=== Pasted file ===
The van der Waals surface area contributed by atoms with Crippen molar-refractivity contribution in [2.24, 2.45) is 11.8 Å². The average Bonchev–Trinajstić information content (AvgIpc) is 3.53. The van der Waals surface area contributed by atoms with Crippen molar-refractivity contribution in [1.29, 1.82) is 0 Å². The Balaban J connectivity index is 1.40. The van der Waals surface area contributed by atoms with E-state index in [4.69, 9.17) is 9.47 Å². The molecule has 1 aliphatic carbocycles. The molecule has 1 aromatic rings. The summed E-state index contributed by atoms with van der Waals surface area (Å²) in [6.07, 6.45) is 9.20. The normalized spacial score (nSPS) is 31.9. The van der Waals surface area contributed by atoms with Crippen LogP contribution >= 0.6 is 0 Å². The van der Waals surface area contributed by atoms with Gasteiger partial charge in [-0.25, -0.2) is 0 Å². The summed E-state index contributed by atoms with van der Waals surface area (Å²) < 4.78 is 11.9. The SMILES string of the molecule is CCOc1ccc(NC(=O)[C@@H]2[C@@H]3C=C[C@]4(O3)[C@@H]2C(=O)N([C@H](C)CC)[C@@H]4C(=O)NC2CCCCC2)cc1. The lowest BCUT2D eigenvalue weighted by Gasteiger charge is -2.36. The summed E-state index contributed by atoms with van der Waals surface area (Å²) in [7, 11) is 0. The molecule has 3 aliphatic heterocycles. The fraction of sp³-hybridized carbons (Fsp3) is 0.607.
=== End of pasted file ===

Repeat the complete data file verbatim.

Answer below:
The van der Waals surface area contributed by atoms with Crippen molar-refractivity contribution in [2.24, 2.45) is 11.8 Å². The average Bonchev–Trinajstić information content (AvgIpc) is 3.53. The van der Waals surface area contributed by atoms with Crippen molar-refractivity contribution in [1.29, 1.82) is 0 Å². The Balaban J connectivity index is 1.40. The van der Waals surface area contributed by atoms with E-state index in [4.69, 9.17) is 9.47 Å². The molecule has 1 aliphatic carbocycles. The molecule has 1 aromatic rings. The summed E-state index contributed by atoms with van der Waals surface area (Å²) in [6.07, 6.45) is 9.20. The normalized spacial score (nSPS) is 31.9. The van der Waals surface area contributed by atoms with Crippen LogP contribution >= 0.6 is 0 Å². The van der Waals surface area contributed by atoms with Gasteiger partial charge in [-0.25, -0.2) is 0 Å². The summed E-state index contributed by atoms with van der Waals surface area (Å²) < 4.78 is 11.9. The SMILES string of the molecule is CCOc1ccc(NC(=O)[C@@H]2[C@@H]3C=C[C@]4(O3)[C@@H]2C(=O)N([C@H](C)CC)[C@@H]4C(=O)NC2CCCCC2)cc1. The lowest BCUT2D eigenvalue weighted by Gasteiger charge is -2.36. The summed E-state index contributed by atoms with van der Waals surface area (Å²) in [7, 11) is 0. The molecule has 3 aliphatic heterocycles. The fraction of sp³-hybridized carbons (Fsp3) is 0.607.